The decade-long fight over the I81 has been a fight over what kind of city Syracuse is going to be. One that caters to car-owners over everybody else, or one that balances and incorporates the different needs and habits of everybody who lives in and uses the City. Hopefully, this DEIS means that fight is over. The challenge now is to actually remake Syracuse in that image. These three projects are just examples of ways to do that—the DEIS is full of other starts and suggestions. The important thing is to act on them and make Syracuse into the city that it needs to be.

I81’s Environmental Impact

Last week, Onondaga’s Town Supervisors—a group of people without any governmental responsibility for the City—got together to again let everybody know that they would like for I81 to stay in the middle of Syracuse. They want that, in part, because they’re concerned about the ‘environmental impacts of removing the I81 viaduct.

On the face of it, that’s a stupid concern. The environment will be better off with one fewer piece of obsolete, overbuilt, car-only transportation infrastructure. Get rid of the viaduct, and there’s room for new housing within walking distance of major employers, making it more possible for more people to drive less.

But those supervisors were never really concerned about the environment. They’re concerned about upending the status quo where all of the County’s environmental problems get dumped in the City. Ed Michalenko doesn’t care that vehicular exhaust is giving kids asthma so long as those kids don’t live in DeWitt. Jim Lanning doesn’t care that trucks are driving through Onondaga County so long as they go through Syracuse instead of Skaneateles.

That’s the danger of shoving all of the County’s problems onto one communityit lets these suburban supervisors believe that if a problem doesn’t exist for them, then it doesn’t exist at all. It’s telling that their ‘compromise‘ for I81  is to bury it through the middle of Syracuse, as if putting those cars out of sight is the same thing as taking them off the road.

The only way that this project will do anything positive for the environment is if it makes Onondaga County into a place where fewer people have to drive to run every single errand. That’s the promise of the Grid—more walkable neighborhoods that can support better bus service, fewer miles of highway subsidizing and necessitating car ownership. That’s an environmental impact to be excited about, and by making car ownership less necessary in Onondaga County, it might just reduce the traffic in places like Skaneateles and DeWitt.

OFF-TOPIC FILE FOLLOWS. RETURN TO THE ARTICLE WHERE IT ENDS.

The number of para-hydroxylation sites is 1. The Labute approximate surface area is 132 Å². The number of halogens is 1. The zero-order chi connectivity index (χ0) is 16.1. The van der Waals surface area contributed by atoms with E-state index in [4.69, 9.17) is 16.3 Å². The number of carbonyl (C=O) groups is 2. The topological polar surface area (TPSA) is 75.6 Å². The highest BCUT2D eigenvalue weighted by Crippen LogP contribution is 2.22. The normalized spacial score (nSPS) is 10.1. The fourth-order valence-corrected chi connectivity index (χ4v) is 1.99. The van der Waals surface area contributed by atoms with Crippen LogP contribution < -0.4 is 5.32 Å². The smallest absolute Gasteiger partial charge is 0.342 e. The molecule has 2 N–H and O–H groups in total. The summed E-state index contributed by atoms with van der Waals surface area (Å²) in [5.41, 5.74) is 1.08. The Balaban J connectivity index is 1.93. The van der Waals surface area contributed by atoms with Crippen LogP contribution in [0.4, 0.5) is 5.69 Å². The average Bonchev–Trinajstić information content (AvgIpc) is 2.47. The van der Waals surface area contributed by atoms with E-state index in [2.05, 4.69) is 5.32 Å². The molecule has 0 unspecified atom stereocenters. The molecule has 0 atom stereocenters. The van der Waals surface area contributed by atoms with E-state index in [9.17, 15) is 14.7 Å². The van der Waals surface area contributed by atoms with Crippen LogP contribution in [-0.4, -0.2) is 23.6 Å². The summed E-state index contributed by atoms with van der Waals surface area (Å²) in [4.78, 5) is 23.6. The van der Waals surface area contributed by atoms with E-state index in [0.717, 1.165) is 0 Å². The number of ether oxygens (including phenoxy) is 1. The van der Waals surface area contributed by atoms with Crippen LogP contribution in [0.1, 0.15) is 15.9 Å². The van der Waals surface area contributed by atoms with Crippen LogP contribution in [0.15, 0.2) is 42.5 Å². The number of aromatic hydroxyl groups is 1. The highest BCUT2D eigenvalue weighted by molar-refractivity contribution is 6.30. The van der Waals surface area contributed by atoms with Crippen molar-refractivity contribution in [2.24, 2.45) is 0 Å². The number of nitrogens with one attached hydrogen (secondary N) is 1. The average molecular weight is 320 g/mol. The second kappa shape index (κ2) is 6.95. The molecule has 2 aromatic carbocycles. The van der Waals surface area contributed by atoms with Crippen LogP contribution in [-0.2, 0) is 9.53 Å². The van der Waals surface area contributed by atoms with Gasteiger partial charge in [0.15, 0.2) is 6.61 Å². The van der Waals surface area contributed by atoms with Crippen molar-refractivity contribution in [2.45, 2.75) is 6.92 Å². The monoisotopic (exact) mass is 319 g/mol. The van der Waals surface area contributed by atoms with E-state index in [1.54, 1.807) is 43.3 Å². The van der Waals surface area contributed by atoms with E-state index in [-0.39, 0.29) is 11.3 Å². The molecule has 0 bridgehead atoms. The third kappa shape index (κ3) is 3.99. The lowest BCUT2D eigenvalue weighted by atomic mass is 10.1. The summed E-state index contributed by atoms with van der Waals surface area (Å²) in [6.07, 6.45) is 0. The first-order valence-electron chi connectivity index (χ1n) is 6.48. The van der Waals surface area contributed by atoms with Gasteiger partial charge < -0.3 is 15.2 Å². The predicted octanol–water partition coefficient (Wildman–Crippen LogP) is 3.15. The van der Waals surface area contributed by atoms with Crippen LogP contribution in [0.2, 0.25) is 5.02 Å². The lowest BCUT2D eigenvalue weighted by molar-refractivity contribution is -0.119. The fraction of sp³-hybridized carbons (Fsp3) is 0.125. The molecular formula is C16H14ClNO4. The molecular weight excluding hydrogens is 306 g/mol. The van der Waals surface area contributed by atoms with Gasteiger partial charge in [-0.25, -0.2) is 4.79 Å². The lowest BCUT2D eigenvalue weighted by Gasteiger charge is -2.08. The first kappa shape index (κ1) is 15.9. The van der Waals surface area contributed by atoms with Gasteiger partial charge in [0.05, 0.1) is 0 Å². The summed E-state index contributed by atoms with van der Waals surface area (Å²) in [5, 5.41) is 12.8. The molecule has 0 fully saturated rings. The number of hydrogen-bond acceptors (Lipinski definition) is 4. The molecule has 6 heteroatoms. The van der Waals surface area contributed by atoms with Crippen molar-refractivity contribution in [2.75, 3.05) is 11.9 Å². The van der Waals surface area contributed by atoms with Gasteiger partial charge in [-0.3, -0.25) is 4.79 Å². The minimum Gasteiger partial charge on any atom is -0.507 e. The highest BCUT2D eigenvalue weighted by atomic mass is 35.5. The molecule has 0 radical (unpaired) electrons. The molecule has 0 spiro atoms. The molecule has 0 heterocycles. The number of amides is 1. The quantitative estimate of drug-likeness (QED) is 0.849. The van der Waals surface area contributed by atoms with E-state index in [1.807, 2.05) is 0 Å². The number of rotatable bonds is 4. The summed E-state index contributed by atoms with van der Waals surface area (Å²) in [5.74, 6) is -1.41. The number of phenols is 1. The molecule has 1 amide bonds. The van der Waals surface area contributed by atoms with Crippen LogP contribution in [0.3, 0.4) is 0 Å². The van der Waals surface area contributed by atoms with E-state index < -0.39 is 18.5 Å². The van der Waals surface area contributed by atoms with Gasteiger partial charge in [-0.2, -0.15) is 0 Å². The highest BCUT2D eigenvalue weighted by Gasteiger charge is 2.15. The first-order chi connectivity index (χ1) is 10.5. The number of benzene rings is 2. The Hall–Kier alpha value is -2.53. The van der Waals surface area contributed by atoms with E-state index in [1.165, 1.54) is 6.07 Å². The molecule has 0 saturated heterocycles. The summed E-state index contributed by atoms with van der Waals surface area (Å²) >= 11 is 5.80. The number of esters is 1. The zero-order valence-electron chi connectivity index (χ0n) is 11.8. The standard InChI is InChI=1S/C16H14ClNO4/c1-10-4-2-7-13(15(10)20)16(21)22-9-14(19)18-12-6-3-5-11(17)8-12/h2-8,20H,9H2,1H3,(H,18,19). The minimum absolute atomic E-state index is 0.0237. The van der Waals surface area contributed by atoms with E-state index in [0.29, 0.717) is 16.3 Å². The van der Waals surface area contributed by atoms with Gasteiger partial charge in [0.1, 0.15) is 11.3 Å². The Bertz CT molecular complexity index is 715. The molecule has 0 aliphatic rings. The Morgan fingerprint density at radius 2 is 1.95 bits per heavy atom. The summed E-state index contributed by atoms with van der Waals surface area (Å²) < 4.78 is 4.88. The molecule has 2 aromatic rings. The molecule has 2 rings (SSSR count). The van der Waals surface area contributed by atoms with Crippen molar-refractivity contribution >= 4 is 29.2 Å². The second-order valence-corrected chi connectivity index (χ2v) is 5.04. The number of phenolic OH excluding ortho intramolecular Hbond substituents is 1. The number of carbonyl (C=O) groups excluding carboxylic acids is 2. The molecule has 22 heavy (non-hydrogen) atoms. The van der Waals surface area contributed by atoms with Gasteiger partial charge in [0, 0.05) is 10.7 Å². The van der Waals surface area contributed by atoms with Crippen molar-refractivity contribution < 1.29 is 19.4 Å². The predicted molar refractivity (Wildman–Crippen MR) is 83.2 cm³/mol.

Two Views of Syracuse’s Future

2019 will see two policy announcements that will shape Syracuse for decades to come. New York State plans to let us all know what it’ll do to replace I81’s downtown viaduct, and Syracuse City Hall plans to adopt its first new zoning ordinance since 1922. With each of these the community has the choice to make a big change or to keep things the same as they are now, and its decisions will reveal whether or not Syracuse believes in its own future.


Take I81. NYSDOT is going to demolish the downtown viaduct and uncover a lot of land in the city center, and a lot of people see the potential for something transformational to fill in that space. Here’s just one possibility, described by the Gifford Foundation:

“[The Community Grid plan is] the best opportunity for reclaiming the geography presently occupied by I-81 as a transformational neighborhood with mixed-income housing, extraordinary schools, and facilities, programs, and services that honor the rich history of the community, reflect priorities of those who live there”

That’s a vision of a better future–for a Syracuse that’s an inclusive empowering city–and that vision drives the Gifford Foundations decision to endorse NYSDOT’s plan to move the highway out of Downtown.

Contrast that with State Senator Bob Antonacci’s argument that Syracuse has nothing to gain by removing all those off and on ramps from the middle of town:

“The theory goes that tearing down I-81 through downtown Syracuse will unlock a dormant potential and uniting downtown with the University Hill neighborhood. I personally am skeptical of this. A previous attempt, the Connective Corridor, at uniting those two areas was described as having brought crime into the university and surrounding neighborhoods.”

He doesn’t think any significant positive change can come from getting the highway out of Downtown and that unless we all realize this, then “the 81 debate will end in a zero-sum game where a significant portion of the community will feel they lost.” The best result that Antonacci can imagine is to maintain the status quo.


It’s the same with the new zoning ordinance. At the beginning of the ReZone project, City Hall published the Land Use and Development Plan. That document sees Syracuse as the region’s future:

“Syracuse is uniquely positioned within the Central New York region in light of increased national and statewide focus on Smart Growth and widely renewed interest in urban living…. Many neighborhoods which currently possess high vacancy rates are poised to accept population growth, particularly among young professionals and families who desire a traditional urban environment and who may take advantage of Syracuse’s affordable historic housing stock and walkable, urban neighborhoods… over the long-term the City may market its ability to cost-effectively absorb regional population growth—based on existing infrastructure and an urban land-use pattern that lends itself to walkable neighborhoods, local commercial and business services, and efficient transit service.”